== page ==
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Canada's PM Harper: No return G7 for Putin

June 5, 2015

Canada's prime minister has said that Russia should not be readmitted to the G7 as long as Vladimir Putin remains in power. Ahead of a G7 summit in Germany, Chancellor Angela Merkel has echoed Stephen Harper's statement.

Stephen Harper
Image: picture-alliance/AP Photo

Canadian Prime Minister Stephen Harper used an interview before his last major foreign trip before facing the voters in a general election, to stress Ottawa's opposition to Russia being allowed to rejoin Western leaders around the G7 table.

"I don't think Russia under Vladimir Putin belongs in the G7. Period," Harper told the Associated Press. "Canada would very, very strongly oppose Putin ever sitting around that table again. It would require consensus to bring Russia back and that consensus will just not happen."

The G7 suspended Russia from the grouping of leading industrialized nations following its annexation of Ukraine's Crimea last March, but has not ruled out a possible return under changed circumstances.

Harper, who is to visit Kyiv for talks with Ukrainian President Petro Poroshenko and Prime Minister Arseniy Yatsenyuk before heading to Bavaria for the G7 summit, said there was no room for conciliation with the Kremlin in light of the annexation of the Crimean Peninsula and its alleged support of pro-Russia separatists fighting government troops in eastern Ukraine.

"This is a country that has shown a willingness to invade its neighbors, to actually seize territory that does not belong to it, and so I don't think we should take this escalation of a hostile military posture lightly. It needs to be treated seriously," said Harper, whose country is home to more than one million people of Ukrainian heritage.

Deutschland Schloss Elmau G7 Gipfel
Harper is among the leaders set to attend the G7 summit at the Schloss Elmau castle in BavariaImage: picture-alliance/dpa/A. Warmuth

Part of this "hostile military posture" is a major increase in Russian military planes flying close to Western European and North American airspace. The Associated Press cited an unnamed Canadian government official who said that the number of long-range Russian bomber controls near North American airspace had more than doubled in 2014 to 52, from 23 in 2012 and 2013.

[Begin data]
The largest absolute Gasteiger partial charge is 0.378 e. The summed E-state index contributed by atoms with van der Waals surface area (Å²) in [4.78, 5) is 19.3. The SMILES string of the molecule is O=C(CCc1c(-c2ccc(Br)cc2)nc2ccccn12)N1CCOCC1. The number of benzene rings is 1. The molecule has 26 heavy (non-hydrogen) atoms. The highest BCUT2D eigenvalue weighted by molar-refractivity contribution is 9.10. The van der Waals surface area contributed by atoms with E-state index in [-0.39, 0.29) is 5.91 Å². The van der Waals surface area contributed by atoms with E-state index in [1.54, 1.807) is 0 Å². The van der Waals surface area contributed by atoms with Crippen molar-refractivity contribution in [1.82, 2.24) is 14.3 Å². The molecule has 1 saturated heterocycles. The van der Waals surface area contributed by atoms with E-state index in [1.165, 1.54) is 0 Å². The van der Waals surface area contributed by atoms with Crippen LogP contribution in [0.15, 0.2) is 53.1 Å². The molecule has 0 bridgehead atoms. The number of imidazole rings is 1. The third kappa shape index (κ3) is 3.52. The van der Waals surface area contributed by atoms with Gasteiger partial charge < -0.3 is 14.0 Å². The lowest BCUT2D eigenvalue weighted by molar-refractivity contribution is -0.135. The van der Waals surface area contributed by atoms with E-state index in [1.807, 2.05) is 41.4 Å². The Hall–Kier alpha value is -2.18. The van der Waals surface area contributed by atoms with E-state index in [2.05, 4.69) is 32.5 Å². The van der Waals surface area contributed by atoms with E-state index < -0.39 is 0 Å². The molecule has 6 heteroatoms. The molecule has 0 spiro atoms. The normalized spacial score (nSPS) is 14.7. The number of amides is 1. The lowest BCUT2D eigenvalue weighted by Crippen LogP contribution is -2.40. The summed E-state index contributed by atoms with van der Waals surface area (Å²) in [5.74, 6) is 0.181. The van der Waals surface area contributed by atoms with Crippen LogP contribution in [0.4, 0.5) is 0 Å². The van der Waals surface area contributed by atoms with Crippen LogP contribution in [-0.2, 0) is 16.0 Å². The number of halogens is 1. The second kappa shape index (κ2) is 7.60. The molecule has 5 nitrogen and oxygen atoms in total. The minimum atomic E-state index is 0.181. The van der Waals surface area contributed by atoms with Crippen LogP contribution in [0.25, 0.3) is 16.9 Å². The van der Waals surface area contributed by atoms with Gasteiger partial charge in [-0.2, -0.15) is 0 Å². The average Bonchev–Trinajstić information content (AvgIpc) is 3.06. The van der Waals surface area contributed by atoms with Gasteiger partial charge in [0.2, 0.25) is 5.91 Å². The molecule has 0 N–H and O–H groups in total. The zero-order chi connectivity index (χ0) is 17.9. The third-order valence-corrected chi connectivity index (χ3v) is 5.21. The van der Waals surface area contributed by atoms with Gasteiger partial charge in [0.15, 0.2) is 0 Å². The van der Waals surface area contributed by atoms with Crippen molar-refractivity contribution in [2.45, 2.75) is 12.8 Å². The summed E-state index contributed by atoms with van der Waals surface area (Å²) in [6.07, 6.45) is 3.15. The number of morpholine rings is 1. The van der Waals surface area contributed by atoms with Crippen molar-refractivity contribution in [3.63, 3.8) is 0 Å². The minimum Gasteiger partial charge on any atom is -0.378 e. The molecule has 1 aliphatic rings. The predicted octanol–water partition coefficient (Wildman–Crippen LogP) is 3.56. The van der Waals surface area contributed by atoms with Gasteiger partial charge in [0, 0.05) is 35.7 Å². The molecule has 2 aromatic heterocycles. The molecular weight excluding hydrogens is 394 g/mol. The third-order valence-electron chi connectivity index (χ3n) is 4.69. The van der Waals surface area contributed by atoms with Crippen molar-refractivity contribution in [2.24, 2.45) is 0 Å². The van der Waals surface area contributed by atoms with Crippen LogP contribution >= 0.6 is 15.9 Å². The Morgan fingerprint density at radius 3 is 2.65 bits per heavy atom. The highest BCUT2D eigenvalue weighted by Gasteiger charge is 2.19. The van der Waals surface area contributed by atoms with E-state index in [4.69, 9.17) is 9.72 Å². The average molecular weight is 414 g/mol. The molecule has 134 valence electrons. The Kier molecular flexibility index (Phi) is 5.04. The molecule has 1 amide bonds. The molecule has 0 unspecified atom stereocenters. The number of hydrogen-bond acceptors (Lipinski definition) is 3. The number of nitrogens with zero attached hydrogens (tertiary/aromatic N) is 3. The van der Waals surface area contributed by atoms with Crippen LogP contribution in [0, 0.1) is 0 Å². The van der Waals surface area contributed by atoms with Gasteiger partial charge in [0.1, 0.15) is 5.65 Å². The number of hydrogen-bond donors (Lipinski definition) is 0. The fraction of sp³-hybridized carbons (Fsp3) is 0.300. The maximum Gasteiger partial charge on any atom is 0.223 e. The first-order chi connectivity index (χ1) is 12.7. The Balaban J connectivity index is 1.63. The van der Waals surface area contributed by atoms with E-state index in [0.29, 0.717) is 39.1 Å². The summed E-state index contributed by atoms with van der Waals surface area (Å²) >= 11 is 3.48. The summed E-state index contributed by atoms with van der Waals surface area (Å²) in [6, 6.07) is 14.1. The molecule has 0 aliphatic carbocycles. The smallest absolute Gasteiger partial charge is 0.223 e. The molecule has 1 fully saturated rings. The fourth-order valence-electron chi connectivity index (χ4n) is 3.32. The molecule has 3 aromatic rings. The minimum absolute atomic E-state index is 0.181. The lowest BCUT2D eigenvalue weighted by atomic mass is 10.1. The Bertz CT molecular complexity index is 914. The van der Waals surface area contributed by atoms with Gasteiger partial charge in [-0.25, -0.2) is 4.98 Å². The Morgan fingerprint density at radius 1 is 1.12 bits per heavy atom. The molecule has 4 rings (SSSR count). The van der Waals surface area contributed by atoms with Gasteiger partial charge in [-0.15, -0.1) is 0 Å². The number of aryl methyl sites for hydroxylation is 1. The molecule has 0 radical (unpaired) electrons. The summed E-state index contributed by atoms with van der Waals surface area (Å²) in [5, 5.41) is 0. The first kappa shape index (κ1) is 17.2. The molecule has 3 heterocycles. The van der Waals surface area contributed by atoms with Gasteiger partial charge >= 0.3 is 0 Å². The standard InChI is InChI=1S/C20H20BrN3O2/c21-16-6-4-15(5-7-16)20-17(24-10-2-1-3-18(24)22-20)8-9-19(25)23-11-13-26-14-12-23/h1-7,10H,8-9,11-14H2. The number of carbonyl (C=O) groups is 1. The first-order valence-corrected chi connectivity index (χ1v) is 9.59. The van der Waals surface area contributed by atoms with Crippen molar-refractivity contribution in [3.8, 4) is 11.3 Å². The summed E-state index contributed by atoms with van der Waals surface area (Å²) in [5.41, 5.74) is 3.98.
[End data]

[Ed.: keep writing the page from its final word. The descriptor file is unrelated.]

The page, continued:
This included one incident last December, a day after Poroshenko addressed the House of Commons in Ottawa, in which two Canadian CF-18s were scrambled to intercept two Russian Tu-95 bombers off the country's coast.

Merkel: dialogue with Moscow, just not in the G7

Tthe host of this year's G7 summit, German Chancellor Angela Merkel agrees with Harper about the fact that there is no quick road back to the grouping for Russia under Putin.

"Russian participation at the moment is inconceivable," the chancellor said in an interview with the DPA news agency. "The G7 is a group of states that share values like democracy and the rule of law… By contrast, Russia's annexation of the Crimea was an infringement of international law."

"Naturally we must, and want to, continue to work together with Russia. We cannot solve certain conflicts at all, such as the one in Syria, without Russia," the chancellor said. "For that reason I maintain regular contact with Vladimir Putin."

This year's two-day summit of the Group of Seven leading industrialized nations is to be held at a castle in the Bavarian Alps, Schloss Elmau, beginning on Sunday. Chancellor Merkel will be playing host to Harper, as well as the leaders of the US, Great Britain, France, Italy and Japan.

pfd/msh (AP, dpa)